Thursday, March 26, 2009

Literary rejection and its discontents

Some poets, on hearing what editors think of their work, become dejected; some blog furious missives; some move on to big things (I was going to say greatness, but the term is discredited).

In 1916, Ezra Pound submitted Lustra to Elkin Mathews for possible publication. Below are some of the comments on poems in the ms. by Mathews' unknown reader:

Sorry stuff to begin with

An impudent piece

[On "A Pact"] Poor Walt Whitman. Let's hope he will survive it.

Silly nonsense

[On "Further Instructions"] Better keep his baser passions to himself. No one else wants them

[On "The New Cake of Soap"] Personal not funny

[On "Salvationists"] "We shall get ourselves rather disliked" (This is quite true)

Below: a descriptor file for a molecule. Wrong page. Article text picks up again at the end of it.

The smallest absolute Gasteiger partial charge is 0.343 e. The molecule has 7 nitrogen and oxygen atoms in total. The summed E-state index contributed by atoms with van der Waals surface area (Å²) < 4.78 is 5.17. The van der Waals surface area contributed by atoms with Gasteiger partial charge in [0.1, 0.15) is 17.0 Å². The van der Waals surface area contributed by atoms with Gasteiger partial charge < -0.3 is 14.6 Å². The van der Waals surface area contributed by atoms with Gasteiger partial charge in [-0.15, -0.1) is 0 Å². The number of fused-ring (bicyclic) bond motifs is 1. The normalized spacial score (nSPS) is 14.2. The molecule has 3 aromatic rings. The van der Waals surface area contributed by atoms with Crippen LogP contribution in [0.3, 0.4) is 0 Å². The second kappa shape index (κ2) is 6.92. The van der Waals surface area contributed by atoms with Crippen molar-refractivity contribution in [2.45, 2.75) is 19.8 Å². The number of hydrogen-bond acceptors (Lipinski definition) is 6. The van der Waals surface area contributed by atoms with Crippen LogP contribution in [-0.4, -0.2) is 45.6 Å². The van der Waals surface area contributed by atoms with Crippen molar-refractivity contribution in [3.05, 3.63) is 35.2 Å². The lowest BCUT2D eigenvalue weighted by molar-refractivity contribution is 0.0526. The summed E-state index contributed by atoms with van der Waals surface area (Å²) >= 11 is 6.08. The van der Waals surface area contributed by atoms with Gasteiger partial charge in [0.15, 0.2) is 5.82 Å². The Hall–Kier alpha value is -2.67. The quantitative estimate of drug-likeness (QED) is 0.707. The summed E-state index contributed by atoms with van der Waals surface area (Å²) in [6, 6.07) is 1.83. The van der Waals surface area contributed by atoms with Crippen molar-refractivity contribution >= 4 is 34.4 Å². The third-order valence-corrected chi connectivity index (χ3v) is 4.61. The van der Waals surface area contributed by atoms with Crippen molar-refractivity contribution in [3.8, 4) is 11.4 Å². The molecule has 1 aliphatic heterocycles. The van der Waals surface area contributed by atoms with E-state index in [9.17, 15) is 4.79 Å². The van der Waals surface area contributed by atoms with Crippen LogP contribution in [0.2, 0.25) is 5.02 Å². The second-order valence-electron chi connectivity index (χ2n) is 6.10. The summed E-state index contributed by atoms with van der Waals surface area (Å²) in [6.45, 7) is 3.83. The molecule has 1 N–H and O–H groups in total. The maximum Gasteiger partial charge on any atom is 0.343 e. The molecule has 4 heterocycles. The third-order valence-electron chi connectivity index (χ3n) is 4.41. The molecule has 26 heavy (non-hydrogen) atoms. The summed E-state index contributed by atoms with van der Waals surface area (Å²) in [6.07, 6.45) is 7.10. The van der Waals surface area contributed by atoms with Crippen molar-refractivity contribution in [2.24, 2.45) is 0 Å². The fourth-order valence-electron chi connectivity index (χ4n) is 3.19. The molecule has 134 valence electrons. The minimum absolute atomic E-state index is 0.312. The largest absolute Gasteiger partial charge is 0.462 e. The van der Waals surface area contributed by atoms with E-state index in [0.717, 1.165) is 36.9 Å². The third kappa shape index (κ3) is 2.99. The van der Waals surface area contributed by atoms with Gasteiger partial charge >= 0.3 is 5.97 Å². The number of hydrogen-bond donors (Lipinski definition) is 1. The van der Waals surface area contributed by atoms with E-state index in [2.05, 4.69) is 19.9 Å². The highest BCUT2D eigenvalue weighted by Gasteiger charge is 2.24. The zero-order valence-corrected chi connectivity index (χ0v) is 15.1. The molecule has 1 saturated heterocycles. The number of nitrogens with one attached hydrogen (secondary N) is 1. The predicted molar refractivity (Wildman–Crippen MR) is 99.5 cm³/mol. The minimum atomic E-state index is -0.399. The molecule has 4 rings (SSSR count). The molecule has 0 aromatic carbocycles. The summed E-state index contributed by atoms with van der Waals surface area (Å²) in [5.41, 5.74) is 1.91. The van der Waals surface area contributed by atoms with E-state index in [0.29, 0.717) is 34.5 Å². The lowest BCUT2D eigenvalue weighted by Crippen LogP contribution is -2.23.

[On "The Temperaments:] Beastly

[On "Phyllidula" or maybe "The Patterns"] What words of wisdom!

[On "The Seeing Eye"] Smelly like its subject

[On "Coitus"] Coitus What a simile!

Papyrus. How truly beautiful!

Foolish Zuutians would be better title

[On "Ancient Music"] Pitiful Parody of beautiful verse

The only poems worth reading are the translations

Pact! (save the mask!) is the only redeeming feature of most of the others, which with a few exceptions are more fitted for the Waste Paper Basket than the literary public

Addendum: When the book was eventually published, the printer refused to set some of the poems.

1 comment:

the unreliable narrator said...

My favourite by far is the boldface Beastly. Though I have never read Lustra (unless poems are in the selected Pound?), so for all I know these pithy judgments might very well be true....